No anthology offers us the full spectrum of Scottish poetry, but Roderick Watson’s comes closer than any other. This is the first big, general anthology to offer us work in Gaelic, Scots and English (note the word order) from the medieval period to the present. Catherine Kerrigan’s Anthology of Scottish Women Poets (1991), Douglas Dunn’s Faber Book of 20th-century Scottish Poetry (1992), and Daniel O’Rourke’s Dream State; The New Scottish Poets (1994) all offer work in the three languages, but, as their titles indicate, select from specific sectors of Scottish poetry. When we compare Watson’s volume with its main competitors, the Penguin and Oxford anthologies, it is clear not only that these are out of date, but that they are products of an age when cultural imperialism among publishers seems to have demanded the exclusion of Gaelic verse.
John MacQueen and Tom Scott, who edited the 1966 Oxford anthology, were aware of the lack of Gaelic and squirm a bit in their Introduction. When Penguin had Tom Scott edit their Scottish anthology (published in 1970) again there was no Gaelic. Recently, Penguin have commissioned Mick Imlah to edit a new Scottish anthology. Will he allow Sorley MacLean’s voice to accompany MacDiarmid’s? To the best of my knowledge, nobody has been asked to do a new Oxford anthology, though the youngest poet in their extant volume, Iain Crichton Smith, is now a sprightly 68.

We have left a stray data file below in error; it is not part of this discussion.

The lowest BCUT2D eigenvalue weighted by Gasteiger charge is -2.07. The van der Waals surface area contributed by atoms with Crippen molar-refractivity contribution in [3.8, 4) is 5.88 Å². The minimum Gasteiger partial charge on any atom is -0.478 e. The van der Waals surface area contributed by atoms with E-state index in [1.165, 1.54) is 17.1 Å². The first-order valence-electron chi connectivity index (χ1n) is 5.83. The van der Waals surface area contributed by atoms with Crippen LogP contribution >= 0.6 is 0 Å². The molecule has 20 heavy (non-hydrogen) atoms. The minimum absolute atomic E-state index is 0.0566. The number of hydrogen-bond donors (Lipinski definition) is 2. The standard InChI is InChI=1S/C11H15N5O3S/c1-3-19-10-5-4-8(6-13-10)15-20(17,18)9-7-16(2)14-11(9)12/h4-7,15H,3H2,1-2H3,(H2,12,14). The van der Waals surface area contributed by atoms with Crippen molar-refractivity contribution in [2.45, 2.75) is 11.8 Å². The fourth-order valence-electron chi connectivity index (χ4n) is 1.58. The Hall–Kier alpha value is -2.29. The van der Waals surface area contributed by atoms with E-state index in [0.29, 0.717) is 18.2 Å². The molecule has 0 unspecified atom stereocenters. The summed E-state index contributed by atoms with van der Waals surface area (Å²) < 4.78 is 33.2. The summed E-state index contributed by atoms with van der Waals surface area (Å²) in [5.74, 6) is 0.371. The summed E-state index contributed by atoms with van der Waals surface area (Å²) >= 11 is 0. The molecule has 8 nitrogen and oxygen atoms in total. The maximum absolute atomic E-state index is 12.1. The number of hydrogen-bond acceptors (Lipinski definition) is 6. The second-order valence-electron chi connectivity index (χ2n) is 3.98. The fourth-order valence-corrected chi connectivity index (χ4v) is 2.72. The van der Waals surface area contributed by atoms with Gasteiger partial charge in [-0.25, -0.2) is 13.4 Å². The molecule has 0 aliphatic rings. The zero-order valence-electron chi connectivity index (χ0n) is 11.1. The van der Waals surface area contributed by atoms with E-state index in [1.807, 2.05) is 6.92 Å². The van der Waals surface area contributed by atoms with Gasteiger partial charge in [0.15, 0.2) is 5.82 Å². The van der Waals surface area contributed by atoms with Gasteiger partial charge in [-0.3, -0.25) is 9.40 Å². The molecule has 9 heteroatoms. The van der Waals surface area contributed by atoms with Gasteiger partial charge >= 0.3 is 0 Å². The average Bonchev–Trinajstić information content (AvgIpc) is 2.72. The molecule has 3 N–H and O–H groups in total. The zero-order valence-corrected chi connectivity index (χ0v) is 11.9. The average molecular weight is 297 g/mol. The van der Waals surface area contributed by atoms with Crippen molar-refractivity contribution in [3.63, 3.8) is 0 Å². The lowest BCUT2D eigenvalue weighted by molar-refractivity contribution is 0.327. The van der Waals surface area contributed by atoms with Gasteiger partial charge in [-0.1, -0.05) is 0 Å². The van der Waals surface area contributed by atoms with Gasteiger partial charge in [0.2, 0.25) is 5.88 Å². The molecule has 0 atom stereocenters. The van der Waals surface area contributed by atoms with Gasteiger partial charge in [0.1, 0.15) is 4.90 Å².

Watson’s model is not the Oxford or the Penguin, but Hugh MacDiarmid’s Golden Treasury of Scottish Poetry, first published in 1940 and reissued by Canongate in 1993. This was the first anthology of Scottish poetry to recognise that the term should include verse in Gaelic and Latin as well as in English and Scots, but wartime conditions meant that its scope had to be limited. Surrounded by the barbed wire of polemic, MacDiarmid’s anthology may have seemed an angry piece of book-making. In retrospect what stands out is its inclusiveness. Here (in English translation) are the great Latinist George Buchanan and the Gaelic poet Alexander Mac-Donald. Duncan Ban MacIntyre’s expansive 18th-century Gaelic poem on deer (echoes of which can be heard in Crichton Smith and Les Murray) is juxtaposed with John Davidson’s ‘A Runnable Stag’. This should have been the book which set the agenda for all future collections of Scottish poetry, but we have had to wait over half a century for a comprehensive anthology which followed MacDiarmid’s lead.